As Argentina struggled to recover from a devastating economic collapse that hit in 2001, the illegal trade in RR seeds grew. By 2005, according to one estimate, only 20 percent of Argentina’s $1 billion annual soybean seed trade was legal. Monsanto had had enough. It stopped direct seed sales in 2003, though Argentine companies continued to sell seeds containing RR genes and paid some licensing fees.
Having missed out on the chance to collect fees at the point of sale, Monsanto lawyers in 2004 said the company would charge a $1-per-ton export fee on Argentine soy and soy derivatives shipped abroad (and $2.50 per ton between 2006 and 2011). Argentina’s farmers and government officials refused.
Monsanto has denied that it made a strategic decision not to pursue patent rights in Argentina. It didn’t respond to requests for comment for this story, but in an open letter published in an Argentine paper, El Clarin, Monsanto rebuffed the public-domain theory, claiming the company tried to get a patent but was blocked by legalities.
Evidence suggests otherwise: as farmers were getting to know its RR seeds, Monsanto did not object — as Argentine law allows it to do — when farmers registered some 200 plant varieties containing Monsanto’s RR technology with the National Seed Institute, according to a report by the French newspaper Le Monde Diplomatic. Had Monsanto been truly interested in exercising legal rights over RR seed, the theory goes, it would have made use of the law, stopping others from incorporating it in other varieties.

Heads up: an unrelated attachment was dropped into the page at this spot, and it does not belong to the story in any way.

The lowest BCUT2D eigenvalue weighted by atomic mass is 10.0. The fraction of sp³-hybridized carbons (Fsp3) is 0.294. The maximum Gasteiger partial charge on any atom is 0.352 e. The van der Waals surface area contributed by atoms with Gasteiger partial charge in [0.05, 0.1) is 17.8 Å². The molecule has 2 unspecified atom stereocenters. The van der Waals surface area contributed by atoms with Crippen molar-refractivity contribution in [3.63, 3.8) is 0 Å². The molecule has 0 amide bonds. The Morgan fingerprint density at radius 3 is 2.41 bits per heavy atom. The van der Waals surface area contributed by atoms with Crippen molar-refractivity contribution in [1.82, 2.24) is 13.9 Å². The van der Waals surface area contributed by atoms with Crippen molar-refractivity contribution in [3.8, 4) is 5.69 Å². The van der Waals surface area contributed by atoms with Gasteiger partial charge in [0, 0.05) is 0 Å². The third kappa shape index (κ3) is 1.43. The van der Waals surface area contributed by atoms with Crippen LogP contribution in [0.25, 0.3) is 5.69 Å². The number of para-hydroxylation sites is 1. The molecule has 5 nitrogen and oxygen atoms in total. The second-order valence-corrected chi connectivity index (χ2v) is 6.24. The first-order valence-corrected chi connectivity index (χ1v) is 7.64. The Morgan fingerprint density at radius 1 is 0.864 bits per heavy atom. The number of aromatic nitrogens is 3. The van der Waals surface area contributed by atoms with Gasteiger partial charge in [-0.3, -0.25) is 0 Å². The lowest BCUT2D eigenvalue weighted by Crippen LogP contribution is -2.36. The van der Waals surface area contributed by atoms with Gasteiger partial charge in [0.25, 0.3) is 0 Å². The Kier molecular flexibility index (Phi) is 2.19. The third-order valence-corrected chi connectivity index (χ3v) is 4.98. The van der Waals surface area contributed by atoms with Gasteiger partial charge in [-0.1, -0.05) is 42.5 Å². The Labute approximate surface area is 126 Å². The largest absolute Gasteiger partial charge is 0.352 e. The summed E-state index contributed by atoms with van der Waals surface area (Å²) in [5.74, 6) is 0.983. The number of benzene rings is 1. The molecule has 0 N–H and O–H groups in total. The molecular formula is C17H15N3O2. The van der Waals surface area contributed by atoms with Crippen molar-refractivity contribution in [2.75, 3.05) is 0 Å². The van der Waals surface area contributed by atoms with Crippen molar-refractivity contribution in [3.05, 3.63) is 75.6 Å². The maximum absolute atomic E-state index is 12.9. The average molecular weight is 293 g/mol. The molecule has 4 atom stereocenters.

Monocultural a Manos
What’s clearer than Monsanto’s patent strategy is the astounding rate at which the RR soybean took hold, and the repercussions it has wrought.
Since RR was approved for use here in 1996, Argentine jungles and savannas have been cleared to make room for more than 34 million acres of the crop. The rate at which forests in northern Argentina are being turned into soy plantations is three to six times higher than the world average, and the country now ranks second only to the United States as the biggest producer of GM crops in the world.
As GM operations push out traditional farming here, civil and environmental groups are crying foul, making Argentina a case study for the technology’s unintended economic, social, and environmental consequences. Agronomists say the herbicide-resistant soybean is leading to serious problems, including deforestation, soil degradation, pesticide pollution, and genetic contamination.
“Argentina is placing its future economy and food security in danger by choosing to ignore the ecological downside of such heavy reliance on a no-till, herbicide-based system,” said Charles Benbrook, an agronomist and consultant who worked for the Carter administration and conducted a study in 2005 on GM soy’s impacts in Argentina. “They are going to run into serious problems.”
GM cheerleaders say the crops enhance food security, feeding the hungry masses with higher yield power. But statistics fall crossways. Walter Pengue of the University of Buenos Aires and Miguel Altieri of the University of California-Berkeley report that wheat, dairy, and fruit production has dropped significantly in Argentina as farmland has turned to soybean monoculture.